§ (1) Where a person is proceeded against by a local authority for an offence against regulations made under section six of this Act in respect of any premises used as catering premises or of any business carried on at such premises, the following provisions of this section shall have effect.
§ (2) If the person is convicted of the offence, the court may if it thinks it expedient so to do having regard to the gravity of the offence or the unsatisfactory nature of the premises, or to any offences against regulations made under section six of this Act of which the person has previously been convicted, on the application of the local authority make an order disqualifying that person from using those premises as catering premises for such period not exceeding two years as may be specified in the order:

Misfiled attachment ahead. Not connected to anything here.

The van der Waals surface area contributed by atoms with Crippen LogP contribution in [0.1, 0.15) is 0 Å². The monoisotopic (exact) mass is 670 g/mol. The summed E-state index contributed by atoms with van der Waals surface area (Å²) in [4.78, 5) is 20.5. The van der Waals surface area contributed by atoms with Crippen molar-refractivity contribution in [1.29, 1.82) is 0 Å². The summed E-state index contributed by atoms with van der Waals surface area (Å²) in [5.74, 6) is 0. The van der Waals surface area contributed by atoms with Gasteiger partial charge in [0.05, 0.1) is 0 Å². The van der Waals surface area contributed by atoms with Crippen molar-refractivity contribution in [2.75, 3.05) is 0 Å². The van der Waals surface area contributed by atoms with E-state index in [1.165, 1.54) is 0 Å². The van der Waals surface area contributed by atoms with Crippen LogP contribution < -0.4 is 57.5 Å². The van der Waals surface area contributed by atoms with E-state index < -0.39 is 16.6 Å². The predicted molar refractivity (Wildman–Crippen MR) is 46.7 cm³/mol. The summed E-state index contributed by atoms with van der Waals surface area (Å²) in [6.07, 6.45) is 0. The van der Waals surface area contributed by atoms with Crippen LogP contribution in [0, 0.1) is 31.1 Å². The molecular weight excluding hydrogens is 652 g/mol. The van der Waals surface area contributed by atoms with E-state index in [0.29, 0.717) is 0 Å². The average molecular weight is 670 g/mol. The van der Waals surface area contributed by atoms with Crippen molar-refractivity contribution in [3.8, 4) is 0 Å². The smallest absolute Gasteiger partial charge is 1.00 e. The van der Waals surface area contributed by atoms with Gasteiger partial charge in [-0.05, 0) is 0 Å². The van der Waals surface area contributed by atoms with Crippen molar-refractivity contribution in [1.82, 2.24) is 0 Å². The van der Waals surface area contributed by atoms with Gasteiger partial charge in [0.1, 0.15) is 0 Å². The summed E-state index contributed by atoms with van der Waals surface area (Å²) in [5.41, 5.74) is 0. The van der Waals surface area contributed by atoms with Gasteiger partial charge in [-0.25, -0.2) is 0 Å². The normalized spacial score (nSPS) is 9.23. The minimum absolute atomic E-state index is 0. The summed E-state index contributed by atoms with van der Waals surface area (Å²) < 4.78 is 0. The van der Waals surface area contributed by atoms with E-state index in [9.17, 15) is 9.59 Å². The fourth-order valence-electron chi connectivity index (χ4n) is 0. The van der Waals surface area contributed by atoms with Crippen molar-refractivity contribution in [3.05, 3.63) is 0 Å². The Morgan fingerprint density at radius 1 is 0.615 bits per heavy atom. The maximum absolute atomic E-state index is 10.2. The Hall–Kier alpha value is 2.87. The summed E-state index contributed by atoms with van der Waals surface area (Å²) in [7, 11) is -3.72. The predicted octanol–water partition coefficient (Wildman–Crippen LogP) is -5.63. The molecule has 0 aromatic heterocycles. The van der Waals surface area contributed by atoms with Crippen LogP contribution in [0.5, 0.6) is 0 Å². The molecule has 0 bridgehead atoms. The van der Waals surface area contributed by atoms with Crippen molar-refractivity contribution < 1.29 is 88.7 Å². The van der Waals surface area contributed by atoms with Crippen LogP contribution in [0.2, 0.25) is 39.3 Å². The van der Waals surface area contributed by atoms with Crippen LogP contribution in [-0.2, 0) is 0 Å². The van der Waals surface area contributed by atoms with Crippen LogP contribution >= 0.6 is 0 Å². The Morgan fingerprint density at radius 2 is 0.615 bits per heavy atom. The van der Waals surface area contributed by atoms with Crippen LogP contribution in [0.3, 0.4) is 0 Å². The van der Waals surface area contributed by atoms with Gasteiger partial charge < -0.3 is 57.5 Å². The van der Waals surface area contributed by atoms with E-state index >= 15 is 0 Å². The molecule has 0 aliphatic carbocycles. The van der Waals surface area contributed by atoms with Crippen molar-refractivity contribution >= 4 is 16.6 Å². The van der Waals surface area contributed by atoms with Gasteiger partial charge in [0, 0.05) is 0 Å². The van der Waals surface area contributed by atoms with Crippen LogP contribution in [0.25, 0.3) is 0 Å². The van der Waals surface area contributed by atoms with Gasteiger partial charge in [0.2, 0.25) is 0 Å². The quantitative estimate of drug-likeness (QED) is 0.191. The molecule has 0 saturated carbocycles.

§ Provided that an order under this section shall not be made against any person unless the local authority have, not less than fourteen days before the date of the hearing, given that person written notice of their intention to apply for an order to be made against him.
§ (3) A person subject to an order under this section shall be guilty of an offence if, while the order is in force—
- (a) he uses the premises to which the order relates as catering premises, or
- (b) he participates in the management of any business in the course of which the premises are so used by another person.
§ (4) A person so subject may, at any time after the expiration of six months from the date on which the order came into force and from time to time thereafter, apply to the court before which he was convicted or by which the order was made to revoke the order, and on any such application the court may, if it thinks proper having regard to all the circumstances of the case, including in particular the person's conduct subsequent to the conviction and any improvement in the state of the premises to which the order relates, grant the application.
§ (5) If an application under the last foregoing subsection is refused by the court to which it is made, a further application thereunder shall not be entertained if made within three months after the date of the refusal.458